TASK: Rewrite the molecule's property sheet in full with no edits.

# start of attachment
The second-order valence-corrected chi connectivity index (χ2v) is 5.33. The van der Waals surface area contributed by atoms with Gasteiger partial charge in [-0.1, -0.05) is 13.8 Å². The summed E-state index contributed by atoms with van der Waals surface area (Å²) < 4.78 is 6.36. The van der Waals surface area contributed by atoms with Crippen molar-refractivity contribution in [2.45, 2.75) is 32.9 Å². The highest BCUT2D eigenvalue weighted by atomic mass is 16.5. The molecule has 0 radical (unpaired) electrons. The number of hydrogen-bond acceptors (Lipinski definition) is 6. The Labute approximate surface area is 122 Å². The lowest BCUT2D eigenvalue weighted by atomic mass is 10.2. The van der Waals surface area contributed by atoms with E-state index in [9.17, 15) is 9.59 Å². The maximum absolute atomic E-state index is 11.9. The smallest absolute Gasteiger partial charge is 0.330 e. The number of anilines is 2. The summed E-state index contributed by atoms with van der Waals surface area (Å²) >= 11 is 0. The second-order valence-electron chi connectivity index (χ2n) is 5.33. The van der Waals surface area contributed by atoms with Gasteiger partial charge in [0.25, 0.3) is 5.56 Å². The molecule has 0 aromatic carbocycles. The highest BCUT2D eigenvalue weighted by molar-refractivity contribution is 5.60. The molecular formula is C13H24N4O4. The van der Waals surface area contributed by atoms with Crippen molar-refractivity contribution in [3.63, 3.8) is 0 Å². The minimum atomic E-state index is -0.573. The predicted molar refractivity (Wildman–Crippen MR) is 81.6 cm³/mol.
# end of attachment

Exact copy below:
The second-order valence-corrected chi connectivity index (χ2v) is 5.33. The van der Waals surface area contributed by atoms with Gasteiger partial charge in [-0.1, -0.05) is 13.8 Å². The summed E-state index contributed by atoms with van der Waals surface area (Å²) < 4.78 is 6.36. The van der Waals surface area contributed by atoms with Crippen molar-refractivity contribution in [2.45, 2.75) is 32.9 Å². The highest BCUT2D eigenvalue weighted by atomic mass is 16.5. The molecule has 0 radical (unpaired) electrons. The number of hydrogen-bond acceptors (Lipinski definition) is 6. The Labute approximate surface area is 122 Å². The lowest BCUT2D eigenvalue weighted by atomic mass is 10.2. The van der Waals surface area contributed by atoms with E-state index in [9.17, 15) is 9.59 Å². The maximum absolute atomic E-state index is 11.9. The smallest absolute Gasteiger partial charge is 0.330 e. The number of anilines is 2. The summed E-state index contributed by atoms with van der Waals surface area (Å²) >= 11 is 0. The second-order valence-electron chi connectivity index (χ2n) is 5.33. The van der Waals surface area contributed by atoms with Gasteiger partial charge in [0.25, 0.3) is 5.56 Å². The molecule has 0 aromatic carbocycles. The highest BCUT2D eigenvalue weighted by molar-refractivity contribution is 5.60. The molecular formula is C13H24N4O4. The van der Waals surface area contributed by atoms with Crippen molar-refractivity contribution in [3.63, 3.8) is 0 Å². The minimum atomic E-state index is -0.573. The predicted molar refractivity (Wildman–Crippen MR) is 81.6 cm³/mol.